Yes, indeed, “finally, finally” the vile evil motives of all Republicans, hidden for generations, have been revealed for all to see!

Finally, lest you imagine that our PCUSA leadership is not within this same ideological bubble, consider the actions and statements of our current Co-moderators  and the Senior Pastor from one of our largest churches.  I should also point out that most of the cruel name calling referred to above was done in person by members of the PCUSA (see here for one written example).

The consequences of this ideological dominance in Progressive thought have been a major factor that has led to our current sorry state.

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Mainline Christianity and Progressive Politics (2)

religion_politics-no-right-turnsConfronting the Absurdity

I’d like to focus on the following question:

What is the likelihood that two organizations, the first driven by the passions and practicalities of contemporary human ideology / politics, and, the second built on Scriptures written by dozens of authors from approximately 1500 B.C. to 100 A.D. concerning the eternal, loving and just God — Father, Son and Holy Spirit — would uniformly arrive at virtually identical moral conclusions and policy prescriptions?

The natural answer for most people would likely be “pretty much zero.”  That is, the differences in both the sources and deliberative processes are so vast that it would be absurdly unlikely.  And yet, this is the very absurdity upon which most mainline Protestant denominations are built.

That is, we are supposed to accept that the uniform agreement between a human political movement (i.e., Progressive Leftism) and mainline Christian denominations is a natural and credible outcome.  But, it is actually an incredible outcome, and one that any committed Christian, regardless of their personal political beliefs should find troubling.  Note well that it would be equally incredible and troubling if a Christian denomination uniformly agreed with Conservatism, Libertarianism, or any other secular human movement.

So, if this result didn’t happen by chance, then why did it?  Could it be because the Democratic Party, the practical vehicle of Progressive Leftist politics, is under control of the mainline Protestant denominations?  Given the consistently shrinking membership of mainline denominations and clearly increasing secularism in the Democratic Party, this reason is exceedingly unlikely.

The most likely answer is that, having lost faith in the Gospel of Jesus Christ and rejected Biblical authority, the mainline leadership grasped the straws of “social justice” and secular political activism as the only means of maintaining any plausible reason for existing as an organization.  That is, having rejected God’s power and purposes they had no choice but to replace these with secular political power and purposes.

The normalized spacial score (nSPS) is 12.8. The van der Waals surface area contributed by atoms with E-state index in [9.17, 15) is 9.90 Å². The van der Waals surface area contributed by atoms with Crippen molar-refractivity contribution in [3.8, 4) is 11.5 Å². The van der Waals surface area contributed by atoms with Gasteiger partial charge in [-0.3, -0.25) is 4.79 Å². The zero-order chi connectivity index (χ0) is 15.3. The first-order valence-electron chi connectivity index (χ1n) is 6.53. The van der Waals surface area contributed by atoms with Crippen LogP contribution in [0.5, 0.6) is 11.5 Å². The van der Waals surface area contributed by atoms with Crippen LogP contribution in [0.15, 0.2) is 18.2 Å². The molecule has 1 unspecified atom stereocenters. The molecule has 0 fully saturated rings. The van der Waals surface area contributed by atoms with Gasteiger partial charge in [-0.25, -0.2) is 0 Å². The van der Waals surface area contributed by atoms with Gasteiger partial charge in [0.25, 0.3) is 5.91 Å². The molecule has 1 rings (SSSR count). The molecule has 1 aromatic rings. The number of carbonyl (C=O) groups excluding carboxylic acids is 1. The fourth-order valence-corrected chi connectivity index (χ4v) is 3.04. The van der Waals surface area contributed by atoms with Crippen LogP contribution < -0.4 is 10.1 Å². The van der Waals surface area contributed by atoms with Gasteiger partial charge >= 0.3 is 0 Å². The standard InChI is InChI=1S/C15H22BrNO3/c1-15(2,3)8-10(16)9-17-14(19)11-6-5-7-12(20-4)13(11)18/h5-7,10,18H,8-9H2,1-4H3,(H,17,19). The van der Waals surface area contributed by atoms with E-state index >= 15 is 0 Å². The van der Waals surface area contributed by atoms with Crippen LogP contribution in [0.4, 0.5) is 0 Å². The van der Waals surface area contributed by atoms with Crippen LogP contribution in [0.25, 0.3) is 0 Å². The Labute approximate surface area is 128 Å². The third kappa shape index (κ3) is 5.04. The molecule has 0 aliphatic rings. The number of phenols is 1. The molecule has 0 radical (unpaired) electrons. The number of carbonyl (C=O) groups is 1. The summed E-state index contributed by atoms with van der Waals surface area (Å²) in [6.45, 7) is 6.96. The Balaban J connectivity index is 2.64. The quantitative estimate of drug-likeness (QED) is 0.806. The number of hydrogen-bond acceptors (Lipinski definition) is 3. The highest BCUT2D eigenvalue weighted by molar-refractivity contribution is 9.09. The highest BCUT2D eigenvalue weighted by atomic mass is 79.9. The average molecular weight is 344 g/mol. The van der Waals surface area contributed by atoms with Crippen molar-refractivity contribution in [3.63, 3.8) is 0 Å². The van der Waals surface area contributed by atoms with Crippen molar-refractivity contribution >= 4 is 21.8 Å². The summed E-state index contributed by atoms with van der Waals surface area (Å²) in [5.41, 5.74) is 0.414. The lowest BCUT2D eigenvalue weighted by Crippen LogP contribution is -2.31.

I’m certainly not alone in this position.  For example, here’s an excerpt from  Edward R. Norman’a Christianity and the World Order.

Christianity today is, in this sense, bing reinterpreted as a scheme of social and political action, dependent, it is true, upon supernatural authority for its ultimate claims to attention, but rendered in categories that are derived from the political theories and practices of contemporary society. . .

Also, my research into and analysis of the recent PCUSA decision to allow same-gender marriage confirms: hijacking of Jesus Christ and His Gospel for political purposes, rejection of Biblical authority, and embrace of Progressive secular sociopolitical causes.  More recently, I have documented (and refuted) the complete alignment between the PCUSA’s and Progressive Democrat position on immigration policy.

I suppose that a committed Christian who is also a committed Progressive Leftist might be able to square this circle.  However, even for them, doesn’t the subjugation of Jesus Christ and His Gospel under the authority of a secular, partisan political movement seem theologically and morally untenable?  For the rest of us, are we willing to ceed our faith in Jesus Christ and the interpretation of His purposes in the world to the Democrat Party?

I certainly do not ceed these things to the Republican Party.  Yes, I am a registered Republican and usually (but not always) vote Republican.  But this isn’t because I believe that this party has a monopoly on morality, let alone Christian truth.  Nor do I find anything close to uniform alignment between the Republican Party Platform and my Christian beliefs.  No, in a two-party Republic I usually vote (often holding my nose) for the candidate that I believe will do the least damage.

Every citizen is entitled to their own political beliefs.  However, no-one is entitled to avoid criticism if they are so absurd so as to claim that their secular political party and Christian derived policy prescriptions are always and forever in near perfect alignment.  That is precisely the implicit claim of our mainline denominational leadership.  And, it is long past time that we confronted the absurdity of this situation.

 

 

 

 

Mainline Christianity and Progressive Politics (1)

religion-politicsOpening Thoughts